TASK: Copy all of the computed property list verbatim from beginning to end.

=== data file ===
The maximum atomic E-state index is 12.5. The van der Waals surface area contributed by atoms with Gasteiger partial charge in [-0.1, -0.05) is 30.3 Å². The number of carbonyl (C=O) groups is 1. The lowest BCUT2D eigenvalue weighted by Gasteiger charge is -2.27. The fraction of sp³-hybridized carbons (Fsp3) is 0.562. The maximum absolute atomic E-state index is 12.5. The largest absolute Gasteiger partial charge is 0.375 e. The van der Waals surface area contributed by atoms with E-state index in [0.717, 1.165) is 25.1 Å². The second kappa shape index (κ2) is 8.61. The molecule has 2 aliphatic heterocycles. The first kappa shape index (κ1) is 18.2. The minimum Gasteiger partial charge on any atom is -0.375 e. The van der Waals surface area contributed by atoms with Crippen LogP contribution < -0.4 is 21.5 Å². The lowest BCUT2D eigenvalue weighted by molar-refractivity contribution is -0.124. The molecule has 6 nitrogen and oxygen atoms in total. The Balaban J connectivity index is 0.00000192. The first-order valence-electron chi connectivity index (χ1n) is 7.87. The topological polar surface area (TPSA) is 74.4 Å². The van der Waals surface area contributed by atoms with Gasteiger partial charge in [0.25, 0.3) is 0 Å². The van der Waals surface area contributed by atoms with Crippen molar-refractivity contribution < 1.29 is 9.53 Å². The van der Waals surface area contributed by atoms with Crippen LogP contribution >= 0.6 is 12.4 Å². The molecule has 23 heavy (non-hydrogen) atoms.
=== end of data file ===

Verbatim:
The maximum atomic E-state index is 12.5. The van der Waals surface area contributed by atoms with Gasteiger partial charge in [-0.1, -0.05) is 30.3 Å². The number of carbonyl (C=O) groups is 1. The lowest BCUT2D eigenvalue weighted by Gasteiger charge is -2.27. The fraction of sp³-hybridized carbons (Fsp3) is 0.562. The maximum absolute atomic E-state index is 12.5. The largest absolute Gasteiger partial charge is 0.375 e. The van der Waals surface area contributed by atoms with E-state index in [0.717, 1.165) is 25.1 Å². The second kappa shape index (κ2) is 8.61. The molecule has 2 aliphatic heterocycles. The first kappa shape index (κ1) is 18.2. The minimum Gasteiger partial charge on any atom is -0.375 e. The van der Waals surface area contributed by atoms with Crippen LogP contribution < -0.4 is 21.5 Å². The lowest BCUT2D eigenvalue weighted by molar-refractivity contribution is -0.124. The molecule has 6 nitrogen and oxygen atoms in total. The Balaban J connectivity index is 0.00000192. The first-order valence-electron chi connectivity index (χ1n) is 7.87. The topological polar surface area (TPSA) is 74.4 Å². The van der Waals surface area contributed by atoms with Gasteiger partial charge in [0.25, 0.3) is 0 Å². The van der Waals surface area contributed by atoms with Crippen molar-refractivity contribution < 1.29 is 9.53 Å². The van der Waals surface area contributed by atoms with Crippen LogP contribution >= 0.6 is 12.4 Å². The molecule has 23 heavy (non-hydrogen) atoms.